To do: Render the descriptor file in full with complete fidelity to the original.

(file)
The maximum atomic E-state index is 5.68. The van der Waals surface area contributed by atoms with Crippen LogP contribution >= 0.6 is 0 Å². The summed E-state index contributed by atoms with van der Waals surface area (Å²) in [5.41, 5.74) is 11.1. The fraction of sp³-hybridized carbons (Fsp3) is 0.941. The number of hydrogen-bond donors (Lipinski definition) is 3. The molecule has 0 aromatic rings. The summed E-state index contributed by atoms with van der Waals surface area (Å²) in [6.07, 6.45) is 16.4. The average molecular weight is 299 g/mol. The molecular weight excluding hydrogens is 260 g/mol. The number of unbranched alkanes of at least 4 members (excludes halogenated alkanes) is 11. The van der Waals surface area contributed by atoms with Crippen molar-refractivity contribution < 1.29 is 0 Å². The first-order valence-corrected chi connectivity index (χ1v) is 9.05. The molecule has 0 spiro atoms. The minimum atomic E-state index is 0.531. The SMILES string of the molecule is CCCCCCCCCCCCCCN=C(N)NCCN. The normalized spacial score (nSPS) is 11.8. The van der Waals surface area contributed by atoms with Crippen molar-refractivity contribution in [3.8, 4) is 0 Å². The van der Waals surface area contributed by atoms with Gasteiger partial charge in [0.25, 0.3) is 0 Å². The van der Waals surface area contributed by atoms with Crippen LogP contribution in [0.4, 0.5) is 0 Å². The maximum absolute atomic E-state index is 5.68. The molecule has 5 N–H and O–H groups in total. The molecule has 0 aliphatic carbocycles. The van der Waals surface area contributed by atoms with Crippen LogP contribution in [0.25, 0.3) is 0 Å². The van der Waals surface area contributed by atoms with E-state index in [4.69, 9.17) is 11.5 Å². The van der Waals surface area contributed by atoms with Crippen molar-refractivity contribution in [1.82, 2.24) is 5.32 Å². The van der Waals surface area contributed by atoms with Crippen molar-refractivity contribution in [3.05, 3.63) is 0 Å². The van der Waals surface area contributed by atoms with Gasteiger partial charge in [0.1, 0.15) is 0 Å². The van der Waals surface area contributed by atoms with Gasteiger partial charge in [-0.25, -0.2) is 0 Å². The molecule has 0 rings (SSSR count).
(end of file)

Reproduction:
The maximum atomic E-state index is 5.68. The van der Waals surface area contributed by atoms with Crippen LogP contribution >= 0.6 is 0 Å². The summed E-state index contributed by atoms with van der Waals surface area (Å²) in [5.41, 5.74) is 11.1. The fraction of sp³-hybridized carbons (Fsp3) is 0.941. The number of hydrogen-bond donors (Lipinski definition) is 3. The molecule has 0 aromatic rings. The summed E-state index contributed by atoms with van der Waals surface area (Å²) in [6.07, 6.45) is 16.4. The average molecular weight is 299 g/mol. The molecular weight excluding hydrogens is 260 g/mol. The number of unbranched alkanes of at least 4 members (excludes halogenated alkanes) is 11. The van der Waals surface area contributed by atoms with Crippen molar-refractivity contribution < 1.29 is 0 Å². The first-order valence-corrected chi connectivity index (χ1v) is 9.05. The molecule has 0 spiro atoms. The minimum atomic E-state index is 0.531. The SMILES string of the molecule is CCCCCCCCCCCCCCN=C(N)NCCN. The normalized spacial score (nSPS) is 11.8. The van der Waals surface area contributed by atoms with Crippen molar-refractivity contribution in [3.8, 4) is 0 Å². The van der Waals surface area contributed by atoms with Gasteiger partial charge in [0.25, 0.3) is 0 Å². The van der Waals surface area contributed by atoms with Crippen LogP contribution in [0.4, 0.5) is 0 Å². The maximum absolute atomic E-state index is 5.68. The molecule has 5 N–H and O–H groups in total. The molecule has 0 aliphatic carbocycles. The van der Waals surface area contributed by atoms with Crippen LogP contribution in [0.25, 0.3) is 0 Å². The van der Waals surface area contributed by atoms with E-state index in [4.69, 9.17) is 11.5 Å². The van der Waals surface area contributed by atoms with Crippen molar-refractivity contribution in [1.82, 2.24) is 5.32 Å². The van der Waals surface area contributed by atoms with Crippen molar-refractivity contribution in [3.05, 3.63) is 0 Å². The van der Waals surface area contributed by atoms with Gasteiger partial charge in [0.1, 0.15) is 0 Å². The van der Waals surface area contributed by atoms with Gasteiger partial charge in [-0.25, -0.2) is 0 Å². The molecule has 0 rings (SSSR count).